We could alternatively perform separate analyses and manually
SRSS the results together.

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Random Vibration

D. PSD Curve Fitting

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PSD Curve Fitting

The PSD is defined as a piecewise linear frequency table and plotted as


such in log-log space.

A curve-fitting polynomial is used for the closed-form integration of


the curve.

For a good fit, the PSD values between consecutive points should not
change by more than an order of magnitude

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PSD Curve Fitting

Once load entries are entered, the graph provides one of the
following color-code indicators per segment:
Green: Values are considered
reliable and accurate.
Yellow: This is a warming
indicator. Results produced are
not considered to be reliable and
accurate.
Red: Results produced are not
considered trustworthy. It is
recommended that you modify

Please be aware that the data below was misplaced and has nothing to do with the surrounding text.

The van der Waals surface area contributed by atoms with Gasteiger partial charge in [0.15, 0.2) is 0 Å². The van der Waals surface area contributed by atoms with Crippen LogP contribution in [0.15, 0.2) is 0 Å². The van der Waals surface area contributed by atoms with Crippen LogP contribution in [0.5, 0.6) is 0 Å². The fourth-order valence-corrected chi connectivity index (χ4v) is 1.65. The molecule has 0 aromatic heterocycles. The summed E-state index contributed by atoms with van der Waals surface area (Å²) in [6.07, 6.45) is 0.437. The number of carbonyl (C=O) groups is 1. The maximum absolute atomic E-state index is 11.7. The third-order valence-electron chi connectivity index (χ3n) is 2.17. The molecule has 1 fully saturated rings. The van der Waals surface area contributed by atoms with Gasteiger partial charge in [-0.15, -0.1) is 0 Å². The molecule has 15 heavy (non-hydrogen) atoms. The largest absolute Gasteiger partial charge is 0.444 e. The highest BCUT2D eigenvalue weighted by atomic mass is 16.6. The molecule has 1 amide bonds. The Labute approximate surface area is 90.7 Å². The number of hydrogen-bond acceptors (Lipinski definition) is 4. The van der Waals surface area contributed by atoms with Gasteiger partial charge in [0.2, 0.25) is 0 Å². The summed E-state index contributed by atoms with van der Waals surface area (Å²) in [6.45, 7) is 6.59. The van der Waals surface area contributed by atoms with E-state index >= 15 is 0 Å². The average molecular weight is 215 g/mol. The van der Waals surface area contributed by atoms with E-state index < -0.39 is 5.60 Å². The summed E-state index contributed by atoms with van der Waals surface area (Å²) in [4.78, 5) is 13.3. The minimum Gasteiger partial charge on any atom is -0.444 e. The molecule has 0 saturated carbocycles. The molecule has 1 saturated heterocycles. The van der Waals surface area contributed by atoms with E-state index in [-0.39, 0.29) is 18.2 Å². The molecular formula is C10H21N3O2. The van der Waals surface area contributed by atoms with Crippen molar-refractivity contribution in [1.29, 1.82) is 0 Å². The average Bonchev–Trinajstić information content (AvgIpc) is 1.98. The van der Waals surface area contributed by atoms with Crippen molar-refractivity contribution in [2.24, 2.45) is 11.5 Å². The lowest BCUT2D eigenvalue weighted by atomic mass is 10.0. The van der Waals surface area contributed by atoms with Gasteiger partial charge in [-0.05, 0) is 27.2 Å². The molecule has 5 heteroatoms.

your input PSD loads prior to the
solution process.

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PSD Curve Fitting

To resolve goodness-of-fit issues:


Click the fly-out of the Load Data option and choose Improved Fit.

Interpolated points are displayed if they are available from the


goodness of fit approximation.

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Random Vibration

E. Analysis Settings

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Setup
Setup a random vibration analysis in the schematic by linking a modal system to a
random vibration system at the solution level.

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Analysis Settings